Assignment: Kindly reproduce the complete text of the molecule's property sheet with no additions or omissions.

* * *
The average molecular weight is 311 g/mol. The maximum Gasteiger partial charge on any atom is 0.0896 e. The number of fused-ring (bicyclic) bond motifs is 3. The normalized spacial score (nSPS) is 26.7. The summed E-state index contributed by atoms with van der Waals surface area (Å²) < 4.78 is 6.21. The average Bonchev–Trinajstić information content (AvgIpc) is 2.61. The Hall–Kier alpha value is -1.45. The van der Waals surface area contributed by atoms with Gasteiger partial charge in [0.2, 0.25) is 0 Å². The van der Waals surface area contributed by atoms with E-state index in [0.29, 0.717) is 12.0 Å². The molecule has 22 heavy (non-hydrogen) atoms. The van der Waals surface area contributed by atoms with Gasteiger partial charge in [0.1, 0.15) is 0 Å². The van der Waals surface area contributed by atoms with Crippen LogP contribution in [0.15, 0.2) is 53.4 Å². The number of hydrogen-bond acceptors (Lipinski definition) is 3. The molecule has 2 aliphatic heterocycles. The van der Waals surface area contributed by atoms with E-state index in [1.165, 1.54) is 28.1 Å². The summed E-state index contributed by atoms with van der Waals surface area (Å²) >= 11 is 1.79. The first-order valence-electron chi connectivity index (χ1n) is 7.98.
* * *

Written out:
The average molecular weight is 311 g/mol. The maximum Gasteiger partial charge on any atom is 0.0896 e. The number of fused-ring (bicyclic) bond motifs is 3. The normalized spacial score (nSPS) is 26.7. The summed E-state index contributed by atoms with van der Waals surface area (Å²) < 4.78 is 6.21. The average Bonchev–Trinajstić information content (AvgIpc) is 2.61. The Hall–Kier alpha value is -1.45. The van der Waals surface area contributed by atoms with Gasteiger partial charge in [0.2, 0.25) is 0 Å². The van der Waals surface area contributed by atoms with E-state index in [0.29, 0.717) is 12.0 Å². The molecule has 22 heavy (non-hydrogen) atoms. The van der Waals surface area contributed by atoms with Gasteiger partial charge in [0.1, 0.15) is 0 Å². The van der Waals surface area contributed by atoms with Crippen LogP contribution in [0.15, 0.2) is 53.4 Å². The number of hydrogen-bond acceptors (Lipinski definition) is 3. The molecule has 2 aliphatic heterocycles. The van der Waals surface area contributed by atoms with E-state index in [1.165, 1.54) is 28.1 Å². The summed E-state index contributed by atoms with van der Waals surface area (Å²) >= 11 is 1.79. The first-order valence-electron chi connectivity index (χ1n) is 7.98.